Opening Remarks UN Resident Coordinator visit to the Better Work Initiative (BWI)

Providing decent work contributes to many of the goals in SDGs & we have seen that quality jobs also contribute to poverty & hunger reduction, health & wellbeing, improved access to education & greater gender equality.

UN Resident Coordinator, Anita Nirody’s visit to the Better Work Initiative (BWI)
Semarang, 3 October 2019
Opening Remarks

Selamat Pagi semua

Thank you for joining us today for our visit to the P.T. Ungaran Sari Garment factory.

I would like to begin by extending my appreciation to Pak Nur Arifin and his colleagues for giving us the opportunity to visit this factory and the various sites that we will be seeing today as part of ILO’s Better Work Initiative. My thanks to Ibu Michiko, ILO Director and our colleagues from ILO and UNIC for arranging this important visit.

In Indonesia, Better Work Initiative is focused on the garment industry, a critical industry for Indonesia, that contributes to 4% of Indonesia’s exports, employs 2.2 million people, 80% of whom are women and generates revenues of USD 8 billion a year. Indonesia recognizes this sector as job rich and a driver for inclusive growth and is keen to expand this sector.

Globally the UN engages the garment industry on achieving the 2030 Agenda through multiple forums, including the Alliance for Sustainable Fashion, which is committed to changing the path of fashion, reducing its negative environmental and social impacts; and turning fashion into a driver of the implementation of the Sustainable Development Goals (SDGs).

The fundamental premise of the Better Work programme is that by improving working conditions in garment factories, it will advance well-being, and boost competitiveness, profitability and productivity of garment enterprises. The programme recognizes that when it comes to poverty reduction, inclusive growth and sustainable development, the quality of jobs matters as much as the quantity and that a gender equal workplace is critical for business productivity.

Ladies and Gentlemen

I would like to focus my remarks on why we view the Better Work Initiative as a flagship initiative by the UN.

The Better Work programme represents a unique partnership at many different levels. At the global level, between the International Labour Organization (ILO) and the International Finance Corporation (IFC) bringing the expertise of the ILO in labour standards with that of the IFC in private sector development. Also at the global level, the Better Work programme has a partnership with 37 global companies/brands across 9 countries. At the country level, partnerships with relevant national and provincial Government authorities and at the factory level, partnerships between the management, workers and trade unions - 216 factories across 5 provinces in Java, Indonesia, with close to 400,000 workers, 80% of whom are women.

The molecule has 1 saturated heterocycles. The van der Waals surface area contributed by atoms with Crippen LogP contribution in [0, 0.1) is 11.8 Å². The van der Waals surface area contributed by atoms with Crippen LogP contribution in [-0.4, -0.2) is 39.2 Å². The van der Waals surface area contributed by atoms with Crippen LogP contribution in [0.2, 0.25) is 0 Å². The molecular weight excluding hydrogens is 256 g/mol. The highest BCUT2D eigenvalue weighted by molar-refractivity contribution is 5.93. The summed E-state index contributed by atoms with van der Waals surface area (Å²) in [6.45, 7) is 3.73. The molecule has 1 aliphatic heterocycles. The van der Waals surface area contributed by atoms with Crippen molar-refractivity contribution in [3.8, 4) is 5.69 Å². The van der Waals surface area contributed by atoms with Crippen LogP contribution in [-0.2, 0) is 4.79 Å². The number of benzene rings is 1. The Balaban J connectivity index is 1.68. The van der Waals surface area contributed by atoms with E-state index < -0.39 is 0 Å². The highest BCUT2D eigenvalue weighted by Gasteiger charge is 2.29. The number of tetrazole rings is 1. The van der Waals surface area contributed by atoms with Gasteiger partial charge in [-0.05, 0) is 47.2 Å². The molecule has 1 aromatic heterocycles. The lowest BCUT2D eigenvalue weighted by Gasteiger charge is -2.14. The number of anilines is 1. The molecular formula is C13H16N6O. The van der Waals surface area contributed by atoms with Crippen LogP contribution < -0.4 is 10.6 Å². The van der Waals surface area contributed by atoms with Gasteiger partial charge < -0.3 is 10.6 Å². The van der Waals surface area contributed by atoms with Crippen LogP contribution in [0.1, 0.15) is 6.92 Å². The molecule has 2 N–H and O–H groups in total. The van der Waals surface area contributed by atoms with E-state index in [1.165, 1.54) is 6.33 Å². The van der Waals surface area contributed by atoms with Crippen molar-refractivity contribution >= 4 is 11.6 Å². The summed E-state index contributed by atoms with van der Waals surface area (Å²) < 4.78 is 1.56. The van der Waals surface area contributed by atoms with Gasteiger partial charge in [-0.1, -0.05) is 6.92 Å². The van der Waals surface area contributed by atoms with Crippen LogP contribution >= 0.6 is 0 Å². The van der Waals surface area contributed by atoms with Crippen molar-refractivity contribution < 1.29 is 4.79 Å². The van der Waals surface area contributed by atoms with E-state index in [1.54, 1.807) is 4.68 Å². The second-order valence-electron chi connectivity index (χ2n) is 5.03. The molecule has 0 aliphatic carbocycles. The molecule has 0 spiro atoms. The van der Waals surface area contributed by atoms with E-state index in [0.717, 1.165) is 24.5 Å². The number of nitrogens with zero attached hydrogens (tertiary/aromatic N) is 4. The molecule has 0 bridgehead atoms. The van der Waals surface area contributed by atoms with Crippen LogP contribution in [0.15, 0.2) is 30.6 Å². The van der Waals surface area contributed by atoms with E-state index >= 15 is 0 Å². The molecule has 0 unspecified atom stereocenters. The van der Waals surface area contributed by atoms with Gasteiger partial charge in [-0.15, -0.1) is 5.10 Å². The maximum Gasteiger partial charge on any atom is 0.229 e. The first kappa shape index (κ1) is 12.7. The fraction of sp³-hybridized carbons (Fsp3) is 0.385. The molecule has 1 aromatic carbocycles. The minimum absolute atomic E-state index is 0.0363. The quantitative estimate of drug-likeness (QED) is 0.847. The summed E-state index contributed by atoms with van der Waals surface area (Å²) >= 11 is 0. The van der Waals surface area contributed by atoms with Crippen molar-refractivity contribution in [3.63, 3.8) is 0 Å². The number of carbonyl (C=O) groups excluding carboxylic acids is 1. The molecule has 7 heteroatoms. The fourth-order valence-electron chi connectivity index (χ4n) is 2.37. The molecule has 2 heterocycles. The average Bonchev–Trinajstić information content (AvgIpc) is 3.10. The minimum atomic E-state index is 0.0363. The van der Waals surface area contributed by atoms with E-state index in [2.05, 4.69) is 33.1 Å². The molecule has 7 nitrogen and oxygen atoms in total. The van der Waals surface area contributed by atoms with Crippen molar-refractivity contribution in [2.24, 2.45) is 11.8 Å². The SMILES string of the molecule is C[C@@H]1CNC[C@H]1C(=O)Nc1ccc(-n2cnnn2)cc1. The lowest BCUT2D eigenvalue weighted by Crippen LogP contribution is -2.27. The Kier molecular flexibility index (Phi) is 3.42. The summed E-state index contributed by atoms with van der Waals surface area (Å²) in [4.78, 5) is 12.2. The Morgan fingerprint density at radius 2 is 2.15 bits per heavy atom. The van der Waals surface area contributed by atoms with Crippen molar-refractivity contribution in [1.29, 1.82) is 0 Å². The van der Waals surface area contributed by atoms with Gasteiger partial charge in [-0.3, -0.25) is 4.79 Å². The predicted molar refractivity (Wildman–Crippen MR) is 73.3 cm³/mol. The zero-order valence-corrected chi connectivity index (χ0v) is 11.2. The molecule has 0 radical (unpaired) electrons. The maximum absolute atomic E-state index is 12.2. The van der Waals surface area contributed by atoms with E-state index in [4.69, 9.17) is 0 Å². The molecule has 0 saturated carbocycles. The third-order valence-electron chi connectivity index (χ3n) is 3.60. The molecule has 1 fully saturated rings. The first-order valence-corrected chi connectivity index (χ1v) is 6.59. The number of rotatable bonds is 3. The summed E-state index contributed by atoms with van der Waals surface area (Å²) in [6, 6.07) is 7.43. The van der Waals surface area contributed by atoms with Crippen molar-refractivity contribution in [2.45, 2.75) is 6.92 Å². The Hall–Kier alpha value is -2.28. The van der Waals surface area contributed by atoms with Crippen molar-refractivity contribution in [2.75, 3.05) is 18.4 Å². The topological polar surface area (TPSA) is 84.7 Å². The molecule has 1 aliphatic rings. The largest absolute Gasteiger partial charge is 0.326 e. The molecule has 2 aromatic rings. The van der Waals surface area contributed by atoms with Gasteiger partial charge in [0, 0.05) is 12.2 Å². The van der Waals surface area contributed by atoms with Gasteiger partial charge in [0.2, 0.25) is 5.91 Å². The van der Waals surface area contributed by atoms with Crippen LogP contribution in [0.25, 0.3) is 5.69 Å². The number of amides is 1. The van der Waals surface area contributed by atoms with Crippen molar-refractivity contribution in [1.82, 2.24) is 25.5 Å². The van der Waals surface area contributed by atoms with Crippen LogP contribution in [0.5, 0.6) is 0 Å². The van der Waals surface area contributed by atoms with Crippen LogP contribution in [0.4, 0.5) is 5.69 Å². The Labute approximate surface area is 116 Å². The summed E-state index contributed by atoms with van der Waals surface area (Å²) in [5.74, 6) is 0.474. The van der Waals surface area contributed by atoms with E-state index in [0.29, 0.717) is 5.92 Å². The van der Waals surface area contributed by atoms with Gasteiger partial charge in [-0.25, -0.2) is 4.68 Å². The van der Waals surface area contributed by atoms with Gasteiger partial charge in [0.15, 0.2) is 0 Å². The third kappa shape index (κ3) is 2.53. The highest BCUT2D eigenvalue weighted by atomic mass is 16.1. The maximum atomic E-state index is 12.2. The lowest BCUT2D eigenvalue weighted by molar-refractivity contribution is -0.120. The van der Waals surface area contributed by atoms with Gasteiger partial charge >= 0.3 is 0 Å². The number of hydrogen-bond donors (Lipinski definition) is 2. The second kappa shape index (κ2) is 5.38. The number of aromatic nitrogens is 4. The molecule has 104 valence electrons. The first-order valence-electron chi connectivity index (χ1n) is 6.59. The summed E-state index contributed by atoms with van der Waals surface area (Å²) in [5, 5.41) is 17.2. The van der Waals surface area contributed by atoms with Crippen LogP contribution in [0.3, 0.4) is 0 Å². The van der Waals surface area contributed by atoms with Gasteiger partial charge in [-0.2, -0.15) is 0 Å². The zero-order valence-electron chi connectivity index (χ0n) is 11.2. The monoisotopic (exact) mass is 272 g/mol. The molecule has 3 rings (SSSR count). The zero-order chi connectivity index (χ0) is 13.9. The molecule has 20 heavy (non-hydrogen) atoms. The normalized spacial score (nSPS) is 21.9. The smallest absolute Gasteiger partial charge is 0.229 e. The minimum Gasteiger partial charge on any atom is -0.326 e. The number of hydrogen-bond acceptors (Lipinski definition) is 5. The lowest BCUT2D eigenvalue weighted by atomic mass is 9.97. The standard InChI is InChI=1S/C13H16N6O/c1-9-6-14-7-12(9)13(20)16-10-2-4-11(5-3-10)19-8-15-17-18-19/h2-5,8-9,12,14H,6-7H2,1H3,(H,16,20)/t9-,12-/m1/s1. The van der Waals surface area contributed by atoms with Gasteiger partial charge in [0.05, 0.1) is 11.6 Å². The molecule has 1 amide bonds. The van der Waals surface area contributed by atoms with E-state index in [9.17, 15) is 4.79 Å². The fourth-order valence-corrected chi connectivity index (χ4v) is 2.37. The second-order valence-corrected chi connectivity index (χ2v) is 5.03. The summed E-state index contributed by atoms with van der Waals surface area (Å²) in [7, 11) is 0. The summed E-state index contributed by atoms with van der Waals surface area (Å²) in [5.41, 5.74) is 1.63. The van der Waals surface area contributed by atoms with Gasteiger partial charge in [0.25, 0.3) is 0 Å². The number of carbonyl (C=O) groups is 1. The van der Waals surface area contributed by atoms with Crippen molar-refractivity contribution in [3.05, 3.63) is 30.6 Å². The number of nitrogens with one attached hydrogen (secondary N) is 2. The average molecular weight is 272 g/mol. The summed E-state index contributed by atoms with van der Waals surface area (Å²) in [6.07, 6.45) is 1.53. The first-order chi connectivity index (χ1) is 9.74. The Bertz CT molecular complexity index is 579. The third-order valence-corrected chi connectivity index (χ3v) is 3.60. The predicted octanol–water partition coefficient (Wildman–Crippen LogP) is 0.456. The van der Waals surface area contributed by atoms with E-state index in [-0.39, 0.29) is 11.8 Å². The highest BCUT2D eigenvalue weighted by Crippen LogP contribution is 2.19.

The programme has an interesting funding model – a combination of contributions from ILO’s global programme, grants from donors, contributions from the global brands and fees for services provided by the factories.

The programme works at different levels – at the policy/macro levels through policy advice and technical assistance to influence important legislation related to for example, social security, wages etc. At the micro (factory level), the programme conducts assessments to review compliance with labour laws, and provides tools, training and capacity development to empower women, end discrimination in the workplace and promote social dialogue among key stakeholders.

The programme facilitates South South collaboration and valuable knowledge exchange among the 9 countries participating in the progamme.

The programme has achieved important outcomes and results as evidenced by increased job stability and well-being, better working conditions including better access to maternal, reproductive and health care services, and an increase in productivity and profits.

In addition, the programme has generated several spin-off or multiplier impacts with creative bottom up solutions generated by the factories through social dialogue such as improved maternal and health care, a breast-feeding facility and a novel breast feeding courier service to transport breast milk to children, 90% of children remaining in school due improved well-being of families etc.

The programme contributes to multiple SDGs across the 2030 Agenda for Sustainable Development – Goal 8 related to Decent Work, but also Goals related to gender empowerment, health, nutrition, inequality and partnerships.

Programme sustainability has been considered through the creation of a Yayasan (NGO) with 30 enterprise advisors (former Better Work employees) that are providing technical advice/support to the participating factories.

I complement all the partners here for making this programme a success.

I would like to thank one of the donors to this programme, Pak Remy Duiven, Head of SECO, Swiss Government for being present with us today and thank all the other donors, Australia and Netherlands as well as the contributions coming from the factories, global brands and ILO’s Global Programme to this programme, both globally and here in Indonesia.

Once again, my sincere thanks to P.T. Ungaran Sari Garment factory, ILO and to you all for being here today with us and look forward to our site visits.

Terima Kasih Banyak


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